|Uzar v Louis P. Ciminelli Constr. Co., Inc.|
|2008 NY Slip Op 06052 [53 AD3d 1078]|
|July 3, 2008|
|Appellate Division, Fourth Department|
|Published by New York State Law Reporting Bureau pursuant to Judiciary Law § 431.|
|Robert Uzar et al., Appellants, v Louis P. Ciminelli Construction Co., Inc., et al., Respondents, et al., Defendants.|
Law Offices of Laurie G. Ogden, Buffalo (John Wallace of counsel), for
defendant-respondent Louis P. Ciminelli Construction Co., Inc.
Osborn, Reed & Burke, LLP, Rochester (Jeffrey M. Wilkens of counsel), for
defendant-respondent Turner Construction Company.
Law Offices of Laurie G. Ogden, Buffalo (John Wallace of counsel), for defendant-respondent Louis P. Ciminelli Construction Co., Inc.
Osborn, Reed & Burke, LLP, Rochester (Jeffrey M. Wilkens of counsel), for defendant-respondent Turner Construction Company.
Appeal from an order of the Supreme Court, Erie County (John A. Michalek, J.), entered April 4, 2007 in a personal injury action. The order, insofar as appealed from, granted the motion of defendant Turner Construction Company and the cross motion of defendant Louis P. Ciminelli Construction Co., Inc. for summary judgment dismissing the complaint.
It is hereby ordered that the order so appealed from is unanimously affirmed without costs.
Memorandum: Plaintiffs commenced this action seeking damages for injuries sustained by Robert Uzar (plaintiff) in a construction accident. Plaintiffs stipulated to the dismissal of all causes of action except the Labor Law § 241 (6) claim against defendant Turner Construction Company (Turner) and the common-law negligence and Labor Law § 200 claims against defendant Louis P. Ciminelli Construction Co., Inc. (Ciminelli). Supreme Court properly granted the motion of Turner and the cross motion of Ciminelli for summary judgment dismissing the complaint.
We reject plaintiffs' contention that Turner, as the construction manager, was acting as the general contractor or as the agent of Erie County (County) on the construction project and therefore is subject to liability for plaintiff's safety pursuant to Labor Law § 241 (6). "An entity is a contractor within the meaning of Labor Law . . . § 241 (6) if it had the power to enforce safety standards and choose responsible subcontractors . . . and an entity is a general contractor if, in addition thereto, it was responsible for coordinating and supervising the . . . project" (Mulcaire v Buffalo Structural Steel Constr. Corp., 45 AD3d 1426, 1428 ). Here, the express [*2]terms of the contract pursuant to which the County hired Turner as construction manager for the project provide that Turner was not responsible for the safety of the workers at the construction site. Turner did not hire the subcontractors (see Bach v Emery Air Frgt. Corp., 128 AD2d 490, 491 ; cf. Mulcaire, 45 AD3d at 1428), and it had no authority to control the manner in which the work was performed (see Caradori v Med Inn Ctrs. of Am., 5 AD3d 1063, 1064 ). In addition, Turner had no authority to enforce safety measures or to stop work on the project because of unsafe work practices (see Damiani v Federated Dept. Stores, Inc., 23 AD3d 329, 331-332 ; cf. Sheridan v Albion Cent. School Dist., 41 AD3d 1277, 1278-1279 ; Relyea v Bushneck, 208 AD2d 1077, 1078 ). Consequently, we conclude that Turner met its initial burden on its motion by establishing its entitlement to judgment as a matter of law (see Millard v Hueber-Breuer Constr. Co., 4 AD3d 817, 818 ), and plaintiffs failed to raise a triable issue of fact whether Turner was liable as a general contractor or an agent of the owner (see Bateman v Walbridge Aldinger Co., 299 AD2d 834, 835 , lv denied 100 NY2d 502 ; see generally Zuckerman v City of New York, 49 NY2d 557, 562 ).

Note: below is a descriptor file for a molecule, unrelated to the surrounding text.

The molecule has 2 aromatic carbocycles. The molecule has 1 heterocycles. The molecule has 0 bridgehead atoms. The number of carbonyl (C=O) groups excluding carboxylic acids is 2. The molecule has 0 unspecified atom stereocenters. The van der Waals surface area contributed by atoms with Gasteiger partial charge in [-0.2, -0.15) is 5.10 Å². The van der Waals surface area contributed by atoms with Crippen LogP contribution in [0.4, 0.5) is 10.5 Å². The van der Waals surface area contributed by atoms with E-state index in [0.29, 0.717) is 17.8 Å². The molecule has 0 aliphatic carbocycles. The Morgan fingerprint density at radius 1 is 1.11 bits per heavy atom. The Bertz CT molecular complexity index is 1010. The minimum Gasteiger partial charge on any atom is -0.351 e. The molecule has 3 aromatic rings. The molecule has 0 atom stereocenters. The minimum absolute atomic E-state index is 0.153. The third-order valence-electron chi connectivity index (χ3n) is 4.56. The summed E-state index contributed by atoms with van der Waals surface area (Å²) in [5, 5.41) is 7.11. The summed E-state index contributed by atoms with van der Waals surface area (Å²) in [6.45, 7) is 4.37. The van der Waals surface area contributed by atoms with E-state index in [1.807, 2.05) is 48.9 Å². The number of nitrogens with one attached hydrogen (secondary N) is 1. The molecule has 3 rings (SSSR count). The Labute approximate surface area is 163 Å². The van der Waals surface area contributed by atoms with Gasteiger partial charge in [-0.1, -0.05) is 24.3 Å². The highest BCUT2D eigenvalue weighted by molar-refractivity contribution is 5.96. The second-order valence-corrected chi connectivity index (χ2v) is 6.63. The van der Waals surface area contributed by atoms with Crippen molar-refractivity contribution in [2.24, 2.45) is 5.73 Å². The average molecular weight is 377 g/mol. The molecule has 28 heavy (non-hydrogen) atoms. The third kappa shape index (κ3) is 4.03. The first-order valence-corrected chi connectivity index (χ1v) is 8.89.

Contrary to plaintiffs' further contention, Ciminelli met its burden on its cross motion for summary judgment dismissing the common-law negligence and Labor Law § 200 claims by establishing that there was "no evidence . . . to demonstrate that [Ciminelli] had any control or supervisory role over the work of the plaintiff, so as to enable it to prevent or correct any unsafe conditions" (Linkowski v City of New York, 33 AD3d 971, 975 ), and plaintiffs failed to raise a triable issue of fact. Finally, we cannot agree with plaintiffs that Ciminelli created the dangerous condition and thus is liable under the common-law negligence claim. Rather, Ciminelli established as a matter of law that it did not create the dangerous condition that allegedly caused plaintiff to fall, and plaintiffs failed to raise a triable issue of fact (cf. Severino v Hohl Indus. Servs., 300 AD2d 1049 ). Present—Martoche, J.P., Smith, Centra, Lunn and Pine, JJ.